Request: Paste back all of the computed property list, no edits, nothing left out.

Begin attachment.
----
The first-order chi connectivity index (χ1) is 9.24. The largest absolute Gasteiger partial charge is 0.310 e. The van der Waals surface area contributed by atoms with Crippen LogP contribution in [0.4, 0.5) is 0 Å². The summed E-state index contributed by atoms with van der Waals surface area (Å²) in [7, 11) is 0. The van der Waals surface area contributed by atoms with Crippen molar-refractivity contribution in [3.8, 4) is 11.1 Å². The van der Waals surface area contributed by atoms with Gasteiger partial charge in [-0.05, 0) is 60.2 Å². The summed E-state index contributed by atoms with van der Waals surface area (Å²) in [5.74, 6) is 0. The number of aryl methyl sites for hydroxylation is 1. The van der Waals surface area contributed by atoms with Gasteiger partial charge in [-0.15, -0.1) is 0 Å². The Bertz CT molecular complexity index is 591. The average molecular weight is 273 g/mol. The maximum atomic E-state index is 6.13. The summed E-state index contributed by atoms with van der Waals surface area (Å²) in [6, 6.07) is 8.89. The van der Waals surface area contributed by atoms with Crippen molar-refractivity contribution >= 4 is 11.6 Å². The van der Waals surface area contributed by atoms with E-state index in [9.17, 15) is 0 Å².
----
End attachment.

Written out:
The first-order chi connectivity index (χ1) is 9.24. The largest absolute Gasteiger partial charge is 0.310 e. The van der Waals surface area contributed by atoms with Crippen LogP contribution in [0.4, 0.5) is 0 Å². The summed E-state index contributed by atoms with van der Waals surface area (Å²) in [7, 11) is 0. The van der Waals surface area contributed by atoms with Crippen molar-refractivity contribution in [3.8, 4) is 11.1 Å². The van der Waals surface area contributed by atoms with Gasteiger partial charge in [-0.05, 0) is 60.2 Å². The summed E-state index contributed by atoms with van der Waals surface area (Å²) in [5.74, 6) is 0. The number of aryl methyl sites for hydroxylation is 1. The van der Waals surface area contributed by atoms with Gasteiger partial charge in [-0.15, -0.1) is 0 Å². The Bertz CT molecular complexity index is 591. The average molecular weight is 273 g/mol. The maximum atomic E-state index is 6.13. The summed E-state index contributed by atoms with van der Waals surface area (Å²) in [6, 6.07) is 8.89. The van der Waals surface area contributed by atoms with Crippen molar-refractivity contribution >= 4 is 11.6 Å². The van der Waals surface area contributed by atoms with E-state index in [9.17, 15) is 0 Å².